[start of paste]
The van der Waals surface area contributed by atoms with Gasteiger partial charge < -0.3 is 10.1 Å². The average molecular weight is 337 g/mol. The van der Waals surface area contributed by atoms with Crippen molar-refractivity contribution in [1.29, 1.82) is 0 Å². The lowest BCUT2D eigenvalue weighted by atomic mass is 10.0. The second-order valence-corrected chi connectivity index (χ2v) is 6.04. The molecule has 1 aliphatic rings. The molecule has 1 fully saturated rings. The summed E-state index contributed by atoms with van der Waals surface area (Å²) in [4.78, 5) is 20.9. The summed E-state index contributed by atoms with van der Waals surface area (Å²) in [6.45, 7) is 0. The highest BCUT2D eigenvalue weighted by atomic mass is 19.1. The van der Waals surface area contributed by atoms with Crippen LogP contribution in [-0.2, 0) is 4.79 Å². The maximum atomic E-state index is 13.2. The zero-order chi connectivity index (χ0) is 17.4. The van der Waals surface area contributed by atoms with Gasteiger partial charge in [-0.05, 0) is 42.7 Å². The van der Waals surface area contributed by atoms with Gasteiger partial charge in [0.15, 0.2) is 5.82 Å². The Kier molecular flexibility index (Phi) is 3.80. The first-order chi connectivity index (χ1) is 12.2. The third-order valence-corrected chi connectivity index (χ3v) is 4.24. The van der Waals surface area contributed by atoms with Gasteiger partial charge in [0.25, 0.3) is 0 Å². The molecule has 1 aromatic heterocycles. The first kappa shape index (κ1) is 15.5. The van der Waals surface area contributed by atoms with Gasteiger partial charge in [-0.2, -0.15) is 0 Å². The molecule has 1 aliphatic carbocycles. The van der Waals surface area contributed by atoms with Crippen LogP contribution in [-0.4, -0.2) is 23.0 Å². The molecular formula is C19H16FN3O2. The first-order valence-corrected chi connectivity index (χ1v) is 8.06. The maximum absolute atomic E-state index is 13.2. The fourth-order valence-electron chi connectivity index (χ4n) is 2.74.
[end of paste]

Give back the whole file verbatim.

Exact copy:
The van der Waals surface area contributed by atoms with Gasteiger partial charge < -0.3 is 10.1 Å². The average molecular weight is 337 g/mol. The van der Waals surface area contributed by atoms with Crippen molar-refractivity contribution in [1.29, 1.82) is 0 Å². The lowest BCUT2D eigenvalue weighted by atomic mass is 10.0. The second-order valence-corrected chi connectivity index (χ2v) is 6.04. The molecule has 1 aliphatic rings. The molecule has 1 fully saturated rings. The summed E-state index contributed by atoms with van der Waals surface area (Å²) in [4.78, 5) is 20.9. The summed E-state index contributed by atoms with van der Waals surface area (Å²) in [6.45, 7) is 0. The highest BCUT2D eigenvalue weighted by atomic mass is 19.1. The van der Waals surface area contributed by atoms with Crippen LogP contribution in [-0.2, 0) is 4.79 Å². The maximum atomic E-state index is 13.2. The zero-order chi connectivity index (χ0) is 17.4. The van der Waals surface area contributed by atoms with Gasteiger partial charge in [-0.05, 0) is 42.7 Å². The van der Waals surface area contributed by atoms with Gasteiger partial charge in [0.15, 0.2) is 5.82 Å². The Kier molecular flexibility index (Phi) is 3.80. The first-order chi connectivity index (χ1) is 12.2. The third-order valence-corrected chi connectivity index (χ3v) is 4.24. The van der Waals surface area contributed by atoms with Gasteiger partial charge in [0.25, 0.3) is 0 Å². The molecule has 1 aromatic heterocycles. The first kappa shape index (κ1) is 15.5. The van der Waals surface area contributed by atoms with Gasteiger partial charge in [-0.2, -0.15) is 0 Å². The molecule has 1 aliphatic carbocycles. The van der Waals surface area contributed by atoms with Crippen LogP contribution in [-0.4, -0.2) is 23.0 Å². The molecular formula is C19H16FN3O2. The first-order valence-corrected chi connectivity index (χ1v) is 8.06. The maximum absolute atomic E-state index is 13.2. The fourth-order valence-electron chi connectivity index (χ4n) is 2.74.